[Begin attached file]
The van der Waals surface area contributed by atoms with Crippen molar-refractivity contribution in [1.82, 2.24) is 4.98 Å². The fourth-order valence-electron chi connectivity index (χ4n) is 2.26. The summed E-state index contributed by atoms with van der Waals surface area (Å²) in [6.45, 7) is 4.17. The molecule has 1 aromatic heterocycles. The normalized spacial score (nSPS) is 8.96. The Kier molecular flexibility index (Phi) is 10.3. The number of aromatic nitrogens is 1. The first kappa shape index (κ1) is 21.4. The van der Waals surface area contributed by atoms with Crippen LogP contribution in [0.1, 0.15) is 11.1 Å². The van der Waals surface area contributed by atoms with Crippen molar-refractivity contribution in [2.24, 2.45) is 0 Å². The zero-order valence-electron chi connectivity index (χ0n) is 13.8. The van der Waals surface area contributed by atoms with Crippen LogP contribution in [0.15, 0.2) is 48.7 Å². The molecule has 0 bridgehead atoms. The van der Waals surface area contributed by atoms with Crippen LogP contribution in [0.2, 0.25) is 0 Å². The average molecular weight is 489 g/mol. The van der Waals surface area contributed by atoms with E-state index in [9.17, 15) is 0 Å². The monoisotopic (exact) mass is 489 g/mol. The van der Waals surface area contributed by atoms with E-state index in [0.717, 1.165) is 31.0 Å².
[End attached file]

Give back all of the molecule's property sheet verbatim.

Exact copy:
The van der Waals surface area contributed by atoms with Crippen molar-refractivity contribution in [1.82, 2.24) is 4.98 Å². The fourth-order valence-electron chi connectivity index (χ4n) is 2.26. The summed E-state index contributed by atoms with van der Waals surface area (Å²) in [6.45, 7) is 4.17. The molecule has 1 aromatic heterocycles. The normalized spacial score (nSPS) is 8.96. The Kier molecular flexibility index (Phi) is 10.3. The number of aromatic nitrogens is 1. The first kappa shape index (κ1) is 21.4. The van der Waals surface area contributed by atoms with Crippen LogP contribution in [0.1, 0.15) is 11.1 Å². The van der Waals surface area contributed by atoms with Crippen molar-refractivity contribution in [2.24, 2.45) is 0 Å². The zero-order valence-electron chi connectivity index (χ0n) is 13.8. The van der Waals surface area contributed by atoms with Crippen LogP contribution in [0.15, 0.2) is 48.7 Å². The molecule has 0 bridgehead atoms. The van der Waals surface area contributed by atoms with Crippen LogP contribution in [0.2, 0.25) is 0 Å². The average molecular weight is 489 g/mol. The van der Waals surface area contributed by atoms with E-state index in [9.17, 15) is 0 Å². The monoisotopic (exact) mass is 489 g/mol. The van der Waals surface area contributed by atoms with E-state index in [0.717, 1.165) is 31.0 Å².